Taken No. 1 overall in the 2005 amateur draft, Upton was promoted to the big leagues just over two years later by August 2007 at the age of 19, and the world was expected — to a degree rightfully so. While Upton was still a teenager upon arriving in The Show, he didn’t only have all the skills to be successful at that age, but he had key ingredient to bring his offensive skills together: plate discipline.
However, the Major League Baseball and the Arizona Diamondbacks are still waiting for Upton to fulfill that promise.
Throughout his minor-league career, Upton carried an excellent walk rate (particularly for a teenager) of more than 11 percent. The reason that’s important is that it suggests skills — plate discipline and pitch recognition — that can’t be taught, yet are huge indicators of future performance. In essence, an off-the-charts ability to recognize pitches is the reason Trout was able to be so successful and make an immediate impact last year at the age of 20.
But Upton isn’t Trout, if that isn’t already abundantly clear. Even if it was unreasonable to expect much of Upton in his first couple years in the league, he’s now been a major-league regular for five years, during which time his best seasons were twin 2009 and 2011 campaigns, posting .899 and .898 OPS figures, respectively.
Now, those numbers are nothing to sneeze at, but the problem is that Upton has been maddeningly inconsistent, alternating good seasons with ones barely above league average for a corner outfielder. Moreover, he’s developed a reputation as one of the streakiest players in baseball, and prone to gaffes in right field.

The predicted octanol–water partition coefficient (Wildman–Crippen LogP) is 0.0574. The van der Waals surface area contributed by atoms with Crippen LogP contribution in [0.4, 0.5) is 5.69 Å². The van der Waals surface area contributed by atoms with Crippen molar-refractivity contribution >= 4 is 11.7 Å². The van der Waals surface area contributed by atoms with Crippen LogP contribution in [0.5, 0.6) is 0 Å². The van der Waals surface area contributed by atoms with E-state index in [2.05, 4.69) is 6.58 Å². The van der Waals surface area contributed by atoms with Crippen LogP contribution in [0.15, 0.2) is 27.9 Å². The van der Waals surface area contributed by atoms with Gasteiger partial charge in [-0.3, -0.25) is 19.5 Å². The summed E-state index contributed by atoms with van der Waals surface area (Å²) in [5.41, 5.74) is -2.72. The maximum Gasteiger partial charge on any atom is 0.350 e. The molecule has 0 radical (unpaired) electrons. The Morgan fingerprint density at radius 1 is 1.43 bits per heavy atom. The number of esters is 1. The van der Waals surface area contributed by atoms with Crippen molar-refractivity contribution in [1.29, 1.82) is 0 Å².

Now, it’s easy to say that it’s unfair to judge Upton against his perceived talent rather than taking his production at face value across the board. The problem is that as the Diamondbacks look to trade their enigmatic outfielder, teams will likely be looking at the 25-year-old’s perceived talent and bidding on that, rather than his body of work.
Say Upton were a free agent this offseason. It’s not very difficult to imagine — especially considering his age — some team extending a long-term offer well into nine figures. However, given that Upton is under team control for another three years at an average of about $12 million per year — a relatively team-friendly contract — it’s the kind of flexibility that makes him look even more attractive, and more likely some team will raid its minor-league system to acquire Upton.
In short, despite his down year in 2012, there are a confluence of factors — from his age to his potential to his contract — that have conspired to make Upton a far more in-demand option than he ought to be. The proponent argument will always be that Upton is just now entering his prime, but, given Upton’s pitch recognition, there’s nothing left for him to “figure out,” per se. Like his brother, B.J., Upton may well have reached his ceiling, however frustrating that prospective reality is.
In short, there’s a strong likelihood that Upton, even at 25, may just be the player he is at this point — a very streaky player who can impact the game in several ways but won’t reach superstar status in any of them.
All this being said, Upton is a player who could help most teams in Major League Baseball, all other factors being equal. But, as we have seen, all those factors are not equal, and the talent some team may well ship out will probably be for the player they want Upton to be, but perhaps not the player there’s a good reason to believe he will be.
By all rights Upton should be a better player than he is, but he’s never shown the ability to be that player save for short flashes of brilliance. Considering the tools — most of all pitch recognition — that we know Upton has, whatever X-factor he’s missing is the difference between unfulfilled talent and Mike Trout.